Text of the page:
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Wealthy Americans Are Prioritizing Protecting Assets And Limiting Personal Taxes

By V.L. Hendrickson
Fri, Oct 20, 2023 8:37amGrey Clock 2 min

Protecting assets and minimizing tax liabilities are the top priorities of wealthy Wall Street Journal and Barron’s Group readers, according to a recent personal finance study conducted by WSJ Intelligence.

Around 57% of the more than 3,600 respondents—who had an average net worth of just over US$3 million—said growing and protecting their wealth is their No. 1 priority going into 2024, the data showed. That stands to reason, as 55% of readers were most concerned about inflation and the rising cost of living, while 40% reported that market volatility was their biggest issue.

About 81% of participants were male, with 3,280 of them being over age 55—aka, Baby Boomers. The combined total of Millennial and Gen X respondents was 333. Across wealth bands, the largest number of participants—1,656—were high-net-worth individuals with assets between US$1 million and US$9.9 million, followed by 718 “emerging affluent” respondents (with a net worth of less than US$1 million) and 253 ultra-high-net-worth individuals, with assets of US$10 million or more.

“This study was really to understand the behavior of our financially savvy readers and explore how they improve their financial acumen and make informed investment decisions,” says Donna Zeolla, the associate director of Finance Intelligence for the Wall Street Journal and Barron’s Group.

Certain concerns are unique to those in the highest income bracket, the survey found. For example, members of that group are 22% more likely to be concerned about identity theft and financial fraud than emerging affluents, the data showed. Zeolla said that was a surprise, given how rampant it can be.

The wealthiest are also 28% more likely to be worried about cybersecurity risks in digital banking and three times more likely to be concerned with estate planning and inheritance, according to the report. They are looking to educate themselves on tax planning, private banking, and estate planning—and in turn seeking out content that helps them do that.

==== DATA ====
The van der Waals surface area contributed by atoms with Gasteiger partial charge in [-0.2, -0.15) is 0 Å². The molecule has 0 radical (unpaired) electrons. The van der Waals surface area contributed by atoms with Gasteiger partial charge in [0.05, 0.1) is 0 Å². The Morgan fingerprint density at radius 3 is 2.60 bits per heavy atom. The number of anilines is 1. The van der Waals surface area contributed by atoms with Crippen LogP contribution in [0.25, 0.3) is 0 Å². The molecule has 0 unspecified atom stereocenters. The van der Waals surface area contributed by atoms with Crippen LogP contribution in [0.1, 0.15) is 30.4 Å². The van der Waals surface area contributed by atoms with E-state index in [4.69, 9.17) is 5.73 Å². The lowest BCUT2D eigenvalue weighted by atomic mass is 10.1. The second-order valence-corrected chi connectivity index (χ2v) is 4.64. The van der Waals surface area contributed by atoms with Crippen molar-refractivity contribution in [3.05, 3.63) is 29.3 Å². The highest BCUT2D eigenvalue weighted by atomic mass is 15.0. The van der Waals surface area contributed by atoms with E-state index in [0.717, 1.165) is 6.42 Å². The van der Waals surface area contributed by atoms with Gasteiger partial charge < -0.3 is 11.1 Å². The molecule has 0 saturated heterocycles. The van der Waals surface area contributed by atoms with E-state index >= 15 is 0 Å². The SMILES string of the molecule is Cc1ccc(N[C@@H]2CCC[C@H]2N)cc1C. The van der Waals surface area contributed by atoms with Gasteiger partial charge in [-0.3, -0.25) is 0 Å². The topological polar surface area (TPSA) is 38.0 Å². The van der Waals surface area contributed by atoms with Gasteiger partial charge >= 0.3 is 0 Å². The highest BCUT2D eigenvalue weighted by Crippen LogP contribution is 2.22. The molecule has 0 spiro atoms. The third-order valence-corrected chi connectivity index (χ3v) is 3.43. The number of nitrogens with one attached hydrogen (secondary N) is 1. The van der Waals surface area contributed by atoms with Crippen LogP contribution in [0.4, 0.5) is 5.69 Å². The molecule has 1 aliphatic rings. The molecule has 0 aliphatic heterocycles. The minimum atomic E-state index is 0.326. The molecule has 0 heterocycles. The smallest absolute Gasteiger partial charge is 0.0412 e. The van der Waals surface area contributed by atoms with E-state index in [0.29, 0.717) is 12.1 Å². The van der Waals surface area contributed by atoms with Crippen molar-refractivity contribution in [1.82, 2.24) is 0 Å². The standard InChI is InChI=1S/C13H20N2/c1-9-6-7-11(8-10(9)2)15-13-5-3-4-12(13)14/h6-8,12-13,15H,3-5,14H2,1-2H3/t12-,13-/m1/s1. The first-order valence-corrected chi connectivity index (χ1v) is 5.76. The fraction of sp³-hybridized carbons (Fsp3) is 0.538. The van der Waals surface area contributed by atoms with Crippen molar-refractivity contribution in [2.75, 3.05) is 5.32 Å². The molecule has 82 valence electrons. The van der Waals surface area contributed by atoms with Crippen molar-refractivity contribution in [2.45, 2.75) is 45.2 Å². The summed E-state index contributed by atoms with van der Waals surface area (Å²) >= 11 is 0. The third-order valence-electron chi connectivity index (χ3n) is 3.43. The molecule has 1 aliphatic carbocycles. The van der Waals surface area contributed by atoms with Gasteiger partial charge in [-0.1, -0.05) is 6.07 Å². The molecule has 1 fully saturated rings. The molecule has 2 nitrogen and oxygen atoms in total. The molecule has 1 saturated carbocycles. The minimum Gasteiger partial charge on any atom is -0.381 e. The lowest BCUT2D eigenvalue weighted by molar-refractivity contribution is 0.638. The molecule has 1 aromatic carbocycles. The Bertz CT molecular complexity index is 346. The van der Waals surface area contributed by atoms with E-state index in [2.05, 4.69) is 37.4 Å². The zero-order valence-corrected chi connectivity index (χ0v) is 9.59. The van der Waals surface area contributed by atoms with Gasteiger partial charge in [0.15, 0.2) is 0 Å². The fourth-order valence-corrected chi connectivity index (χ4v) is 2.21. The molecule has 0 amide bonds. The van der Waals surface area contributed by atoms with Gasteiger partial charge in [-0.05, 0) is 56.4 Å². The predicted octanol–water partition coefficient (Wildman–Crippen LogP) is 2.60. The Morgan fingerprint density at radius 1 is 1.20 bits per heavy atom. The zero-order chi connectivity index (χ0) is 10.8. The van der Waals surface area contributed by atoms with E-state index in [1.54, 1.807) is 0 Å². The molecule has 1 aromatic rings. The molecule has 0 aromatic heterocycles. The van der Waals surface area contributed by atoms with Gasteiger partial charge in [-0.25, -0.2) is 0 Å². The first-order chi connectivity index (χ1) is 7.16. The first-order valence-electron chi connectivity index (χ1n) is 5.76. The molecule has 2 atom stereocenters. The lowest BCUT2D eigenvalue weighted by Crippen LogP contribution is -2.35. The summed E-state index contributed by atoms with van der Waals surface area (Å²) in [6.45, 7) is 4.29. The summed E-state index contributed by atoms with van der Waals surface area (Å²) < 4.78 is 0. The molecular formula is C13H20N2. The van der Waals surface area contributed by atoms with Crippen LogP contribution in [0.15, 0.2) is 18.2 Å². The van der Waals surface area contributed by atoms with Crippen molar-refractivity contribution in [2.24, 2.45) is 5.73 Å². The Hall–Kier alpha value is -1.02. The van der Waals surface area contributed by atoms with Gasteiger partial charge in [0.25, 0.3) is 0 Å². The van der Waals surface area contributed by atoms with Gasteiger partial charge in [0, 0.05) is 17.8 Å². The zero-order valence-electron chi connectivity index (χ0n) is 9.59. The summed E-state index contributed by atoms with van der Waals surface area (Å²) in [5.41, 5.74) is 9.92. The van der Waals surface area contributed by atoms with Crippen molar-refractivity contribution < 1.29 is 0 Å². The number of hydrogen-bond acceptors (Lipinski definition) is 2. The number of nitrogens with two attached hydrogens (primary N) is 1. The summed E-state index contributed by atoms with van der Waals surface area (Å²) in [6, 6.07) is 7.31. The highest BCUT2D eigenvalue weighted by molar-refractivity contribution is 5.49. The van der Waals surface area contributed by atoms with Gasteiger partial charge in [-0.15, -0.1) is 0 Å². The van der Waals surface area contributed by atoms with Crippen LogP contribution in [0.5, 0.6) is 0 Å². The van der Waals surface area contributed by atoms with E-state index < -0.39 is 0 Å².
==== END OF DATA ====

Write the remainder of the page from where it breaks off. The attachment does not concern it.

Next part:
Survey participants across wealth bands use a variety of wealth management services, including brokerage, tax and estate-planning services. When selecting an investing company, key considerations are the fee and commissions charged (49%), expertise (44%), customer service (38%), and the company’s reputation (36%), the figures showed.

“Every survey we’ve done here, at least for the 18 years I’ve been here, it’s the same things that they’re looking for in the institutions,” Zeolla says. “They look at fees, right? I don’t care if you’re the wealthiest person, you’re looking at the fees…[and] they look at the trust and the reputation of the companies. That’s always on their minds.”

And while many are loyal to their financial institutions, the richest investors are more open to switching. Only 41% of ultra-high-net-worth individuals wouldn’t consider moving their money to a new company, versus 53% of high-net-worth individuals and 49% of the emerging affluent.

“Wealthier individuals use a variety of different services—they don’t just have one institution that they’re working with, they’re working with many,” Zeolla says. “But what we did find was that the wealthier people were, the more that they’re open for change. It could be because they’re not loyal to one institution.”